WASHINGTON — The following is a statement from the Very Rev. Randolph Marshall Hollerith, Dean of Washington National Cathedral, following a deadly shooting at Congregation Chabad in Powoy, Calif.:
Another house of worship. Another deadly attack. Another candle lit for the dead and wounded.
Whether with Christians gathered for Easter in Sri Lanka, or Jews gathered for Passover in Powoy, Calif., or Muslims at prayer in Christchurch, New Zealand, our cry goes up with the Psalmist: “How long, O Lord?”
How long, O Lord, will our churches, synagogues and mosques be the site of terror, violence and hatred?
How long, O Lord, will we stay blinded to the humanity in our brothers and sisters?
How long, O Lord, must we wait until we are freed from the web of violence ensnaring our streets, our homes, our holy places?
Together with people of faith and goodwill from across God’s good earth, Washington National Cathedral prays for the souls of all victims of the senseless violence seizing our world. We give thanks for the bravery and selflessness of first-responders, and we seek God’s grace and healing for the survivors. We pray that the God of love will soften the hearts of those who are caught in the perverted delusion of violence and hate.
Together with the people of Congregation Chabad in California, we pray for an end to resurgence of anti-Semitism that has resulted in yet more bloodshed. The same strain of blind hatred results in violence against Christians and death against Muslims. Racial, religious and ideological supremacy knows no borders and respects no sacred space.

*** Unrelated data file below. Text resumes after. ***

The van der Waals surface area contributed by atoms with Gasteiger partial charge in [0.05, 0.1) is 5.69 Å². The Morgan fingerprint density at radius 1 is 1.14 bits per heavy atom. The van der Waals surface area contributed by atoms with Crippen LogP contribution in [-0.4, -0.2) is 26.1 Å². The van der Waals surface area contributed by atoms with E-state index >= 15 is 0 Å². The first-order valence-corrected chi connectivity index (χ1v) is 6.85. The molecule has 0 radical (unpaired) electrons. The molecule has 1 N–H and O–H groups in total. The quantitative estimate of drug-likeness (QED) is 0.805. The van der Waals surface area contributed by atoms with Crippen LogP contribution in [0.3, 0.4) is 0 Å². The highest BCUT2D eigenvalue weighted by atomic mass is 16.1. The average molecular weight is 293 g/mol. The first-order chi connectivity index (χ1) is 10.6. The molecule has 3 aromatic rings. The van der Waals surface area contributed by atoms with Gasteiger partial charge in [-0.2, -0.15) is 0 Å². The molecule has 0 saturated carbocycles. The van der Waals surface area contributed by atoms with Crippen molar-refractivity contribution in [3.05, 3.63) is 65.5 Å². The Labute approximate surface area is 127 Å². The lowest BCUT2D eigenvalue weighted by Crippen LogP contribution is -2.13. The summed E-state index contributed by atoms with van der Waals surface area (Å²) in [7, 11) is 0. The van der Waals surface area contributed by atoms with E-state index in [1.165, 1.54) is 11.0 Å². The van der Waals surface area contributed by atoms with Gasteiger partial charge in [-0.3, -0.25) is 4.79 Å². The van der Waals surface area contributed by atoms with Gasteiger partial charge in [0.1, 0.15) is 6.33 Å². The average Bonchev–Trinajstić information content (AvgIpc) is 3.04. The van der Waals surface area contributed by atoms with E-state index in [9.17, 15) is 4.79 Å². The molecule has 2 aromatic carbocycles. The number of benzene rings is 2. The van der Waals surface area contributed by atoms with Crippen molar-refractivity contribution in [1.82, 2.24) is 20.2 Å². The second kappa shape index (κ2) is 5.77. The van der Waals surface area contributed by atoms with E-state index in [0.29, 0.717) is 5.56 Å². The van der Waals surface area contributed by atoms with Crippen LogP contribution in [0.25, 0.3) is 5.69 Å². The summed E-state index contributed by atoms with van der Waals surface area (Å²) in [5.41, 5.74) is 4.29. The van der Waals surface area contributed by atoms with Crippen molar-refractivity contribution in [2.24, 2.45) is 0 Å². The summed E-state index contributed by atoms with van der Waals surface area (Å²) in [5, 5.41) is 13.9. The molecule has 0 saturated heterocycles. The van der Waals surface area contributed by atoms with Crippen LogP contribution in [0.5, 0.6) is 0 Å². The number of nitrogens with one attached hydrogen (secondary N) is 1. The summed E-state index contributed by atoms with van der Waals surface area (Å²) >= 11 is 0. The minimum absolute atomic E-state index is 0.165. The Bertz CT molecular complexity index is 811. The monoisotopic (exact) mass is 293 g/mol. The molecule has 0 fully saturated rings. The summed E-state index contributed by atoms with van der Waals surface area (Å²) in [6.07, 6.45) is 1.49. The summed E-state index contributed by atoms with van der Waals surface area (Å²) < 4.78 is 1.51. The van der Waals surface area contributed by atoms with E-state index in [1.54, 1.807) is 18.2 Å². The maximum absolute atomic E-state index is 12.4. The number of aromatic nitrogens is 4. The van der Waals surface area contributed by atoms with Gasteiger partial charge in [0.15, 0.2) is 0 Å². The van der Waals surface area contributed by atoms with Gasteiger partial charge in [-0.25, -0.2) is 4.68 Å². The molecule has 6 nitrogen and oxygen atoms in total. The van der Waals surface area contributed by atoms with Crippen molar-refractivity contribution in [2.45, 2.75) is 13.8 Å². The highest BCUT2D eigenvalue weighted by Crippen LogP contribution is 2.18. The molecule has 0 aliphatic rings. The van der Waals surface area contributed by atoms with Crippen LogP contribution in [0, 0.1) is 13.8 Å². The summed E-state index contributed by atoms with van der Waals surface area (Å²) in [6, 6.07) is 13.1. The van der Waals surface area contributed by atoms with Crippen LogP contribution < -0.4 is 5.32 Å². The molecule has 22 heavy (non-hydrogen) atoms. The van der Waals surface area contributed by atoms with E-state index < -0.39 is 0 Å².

We pray for the day when all of humanity is able to lay down our weapons of war, our prejudices, our enmity and strife. We pray that the Spirit of God that moved upon the waters at the moment of Creation would move now upon our hearts, and bring forth a new spirit of compassion and free us from the bonds of division.
And while we await the movement of God in the hearts of all of humanity, we commit ourselves anew to the work of justice, understanding and nonviolence. The children of Abraham are the sons and daughters of one God, citizens of one planet, knit together in one beautiful and seamless tapestry of humanity. May our sorrow unite us to become the people God longs for us to be.